The Carretera Austral in Chile was endlessly magnificent. It seems that every day we traveled on the sporadically paved road linking southern Chile to the rest of the country we found ourselves marveling at yet another natural splendor. Today, I bring you the Marble Cathedral (Catedral de Marmol). Only 4 km south of Puerto Rio Tranquilo is a huge chunk of beautiful marble sitting in the middle of Lake Buenos Aires. Patagonian winds often pick up over the lake, generating strong waves that smash against the marble, carving out exquisite tunnels. Lisa and I rented some kayaks and made our way to the impressive structure…
Take a look after the break to see more photos from inside the marble cathedral.
Glaciers are beautiful. There is no question about this. People travel far and wide to glimpse the giant masses of ice precariously perched atop high mountains and impossibly steep precipices. The light bouncing off and refracting through the clear ice provides visual delights not often seen. Despite all this, glaciers are nothing new to me. The North Cascades, where I like to climb, has plenty of crevasse-filled hanging glaciers. In Chile and Argentina, however, the glaciers are enormous. Branching off the Southern Patagonian Ice Field, giant rivers of ice literally flow through mountain passes as they terminate in colossal 80 m high walls of sheer glacial ice. These immense frozen structures crack and bellow in the afternoon sun as they slowly move towards the azure waters of the lakes below. It is a slow, centuries long crawl towards an inevitable end as giant towers of ice plummet into the frozen waters with thunderous uproar. Witnessing the calving of a glacier is as breathtaking as it is impressive to watch the newly formed iceberg crash into the water, sending ever growing concentric waves over the otherwise calm surface of the milky-blue lake.
While in Patagonia, we visited two such monstrous glaciers.
O’Higgins Glacier – Chile
There are several petrified forests in Argentina. As we made our way up the Atlantic coast after visiting Patagonia and Tierra del Fuego, we stopped at the one near Sarmiento. Petrified forests are, ancient trees millions of years old that were fossilized in an anaerobic bog or delta. The one near Sarmiento is simply called “El Bosque Petrificado” – The Petrified Forest. Most of the trees we saw were conifers although palms and other species have been found in deeper parts of the desert. Yes, that’s right – the petrified forest, once a delta – is now a desert. The trees were brought to where they are today by the ancient river along with the sediment that covered them for millions of years. This is why we have logs sticking out of the sides of cliffs as we wander through this very windy park.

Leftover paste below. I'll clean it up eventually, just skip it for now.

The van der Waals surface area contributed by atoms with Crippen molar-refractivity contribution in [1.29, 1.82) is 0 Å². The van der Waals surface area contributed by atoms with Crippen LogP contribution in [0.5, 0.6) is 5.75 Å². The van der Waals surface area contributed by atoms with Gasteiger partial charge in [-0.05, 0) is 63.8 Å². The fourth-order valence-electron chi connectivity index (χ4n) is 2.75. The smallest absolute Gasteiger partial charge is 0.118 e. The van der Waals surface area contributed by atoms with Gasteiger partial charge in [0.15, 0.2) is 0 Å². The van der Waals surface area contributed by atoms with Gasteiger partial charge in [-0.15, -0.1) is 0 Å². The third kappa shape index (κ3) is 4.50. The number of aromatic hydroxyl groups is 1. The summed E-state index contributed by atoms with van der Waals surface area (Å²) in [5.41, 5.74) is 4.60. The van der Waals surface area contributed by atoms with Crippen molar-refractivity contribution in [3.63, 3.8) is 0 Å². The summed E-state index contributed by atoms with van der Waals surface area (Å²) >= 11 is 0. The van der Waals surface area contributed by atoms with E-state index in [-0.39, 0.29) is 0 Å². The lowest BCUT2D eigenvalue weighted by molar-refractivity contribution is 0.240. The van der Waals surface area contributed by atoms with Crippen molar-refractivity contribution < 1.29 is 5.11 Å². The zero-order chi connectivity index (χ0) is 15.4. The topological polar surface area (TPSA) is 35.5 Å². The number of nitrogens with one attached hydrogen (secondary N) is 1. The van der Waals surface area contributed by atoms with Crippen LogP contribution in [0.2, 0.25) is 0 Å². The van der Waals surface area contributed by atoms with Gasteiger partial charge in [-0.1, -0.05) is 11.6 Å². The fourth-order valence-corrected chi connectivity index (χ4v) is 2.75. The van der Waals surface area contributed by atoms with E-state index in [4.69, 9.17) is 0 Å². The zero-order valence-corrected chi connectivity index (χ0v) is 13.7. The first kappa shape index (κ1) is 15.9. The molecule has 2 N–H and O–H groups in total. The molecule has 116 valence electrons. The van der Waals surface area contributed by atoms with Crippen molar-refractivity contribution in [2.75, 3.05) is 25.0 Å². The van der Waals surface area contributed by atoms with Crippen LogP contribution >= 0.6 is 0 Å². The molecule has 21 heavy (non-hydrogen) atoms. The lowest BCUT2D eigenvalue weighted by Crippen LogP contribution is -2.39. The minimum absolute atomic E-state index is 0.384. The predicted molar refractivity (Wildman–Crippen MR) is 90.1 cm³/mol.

A panoramic view of the petrified forest.
Look after the break for a gallery of the park. Everything that looks like wood is in fact stone. Even tracheids and xylem vessel structures can be seen in the pieces of petrified wood! Continue reading
While on the Annapurna Circuit in Nepal, we took a couple of days off the main trek to visit Tilicho Lake. This body of fresh glacier melt sits at an elevation of 4,919 m and, by some very particular definition of lake, it is also the highest in the world. The side trip gave us a chance to acclimatize for crossing the Thorong La Pass (5,416 m) but, perhaps more excitingly, a glimmer of hope in seeing the elusive Himalayan snow leopard.
After crossing the Chilean-Argentina border on foot from Villa O’Higgins to El Chaltén over the course of 2 days (read about it here if you missed that post), we found ourselves in a hiker’s paradise. El Chaltén, in the foothills of Monte Fitz Roy and Cerro Torre – two world-famous peaks that are a must-see for anyone visiting the region, caters to the hundreds, if not thousands, of hikers and backpackers traveling through the area every year. The natural beauty of these mountains is enhanced by their reclusive shyness as clouds often cover their summits, adding an air of mystery to the jagged peaks. The allure of seeing the towering mountain tops in all their splendor is why we spent several days in El Chaltén.